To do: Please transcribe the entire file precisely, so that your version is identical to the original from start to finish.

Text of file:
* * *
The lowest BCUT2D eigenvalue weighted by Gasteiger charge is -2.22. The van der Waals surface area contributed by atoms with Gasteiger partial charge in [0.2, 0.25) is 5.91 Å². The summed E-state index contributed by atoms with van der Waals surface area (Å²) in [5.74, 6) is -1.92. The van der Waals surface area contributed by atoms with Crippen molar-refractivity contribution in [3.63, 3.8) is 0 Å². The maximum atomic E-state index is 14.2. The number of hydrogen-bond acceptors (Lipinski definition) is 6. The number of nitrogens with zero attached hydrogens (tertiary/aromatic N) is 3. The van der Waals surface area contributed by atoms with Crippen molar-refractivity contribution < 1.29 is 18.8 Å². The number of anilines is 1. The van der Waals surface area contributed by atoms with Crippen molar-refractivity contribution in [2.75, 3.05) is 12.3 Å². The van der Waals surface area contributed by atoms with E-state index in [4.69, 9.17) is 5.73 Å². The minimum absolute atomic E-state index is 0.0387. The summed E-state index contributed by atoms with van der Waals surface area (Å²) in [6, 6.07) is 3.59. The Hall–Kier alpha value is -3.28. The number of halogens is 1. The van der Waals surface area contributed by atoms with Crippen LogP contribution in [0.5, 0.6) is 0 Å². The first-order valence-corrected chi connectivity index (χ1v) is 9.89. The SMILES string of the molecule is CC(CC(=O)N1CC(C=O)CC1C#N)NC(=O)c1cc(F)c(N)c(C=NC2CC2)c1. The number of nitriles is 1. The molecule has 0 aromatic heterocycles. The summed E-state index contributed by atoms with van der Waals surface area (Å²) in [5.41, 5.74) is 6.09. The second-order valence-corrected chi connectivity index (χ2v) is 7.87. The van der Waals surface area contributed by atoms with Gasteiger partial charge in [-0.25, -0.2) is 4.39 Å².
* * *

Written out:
The lowest BCUT2D eigenvalue weighted by Gasteiger charge is -2.22. The van der Waals surface area contributed by atoms with Gasteiger partial charge in [0.2, 0.25) is 5.91 Å². The summed E-state index contributed by atoms with van der Waals surface area (Å²) in [5.74, 6) is -1.92. The van der Waals surface area contributed by atoms with Crippen molar-refractivity contribution in [3.63, 3.8) is 0 Å². The maximum atomic E-state index is 14.2. The number of hydrogen-bond acceptors (Lipinski definition) is 6. The number of nitrogens with zero attached hydrogens (tertiary/aromatic N) is 3. The van der Waals surface area contributed by atoms with Crippen molar-refractivity contribution < 1.29 is 18.8 Å². The number of anilines is 1. The van der Waals surface area contributed by atoms with Crippen molar-refractivity contribution in [2.75, 3.05) is 12.3 Å². The van der Waals surface area contributed by atoms with E-state index in [4.69, 9.17) is 5.73 Å². The minimum absolute atomic E-state index is 0.0387. The summed E-state index contributed by atoms with van der Waals surface area (Å²) in [6, 6.07) is 3.59. The Hall–Kier alpha value is -3.28. The number of halogens is 1. The van der Waals surface area contributed by atoms with Crippen LogP contribution in [0.5, 0.6) is 0 Å². The first-order valence-corrected chi connectivity index (χ1v) is 9.89. The SMILES string of the molecule is CC(CC(=O)N1CC(C=O)CC1C#N)NC(=O)c1cc(F)c(N)c(C=NC2CC2)c1. The number of nitriles is 1. The molecule has 0 aromatic heterocycles. The summed E-state index contributed by atoms with van der Waals surface area (Å²) in [5.41, 5.74) is 6.09. The second-order valence-corrected chi connectivity index (χ2v) is 7.87. The van der Waals surface area contributed by atoms with Gasteiger partial charge in [-0.25, -0.2) is 4.39 Å².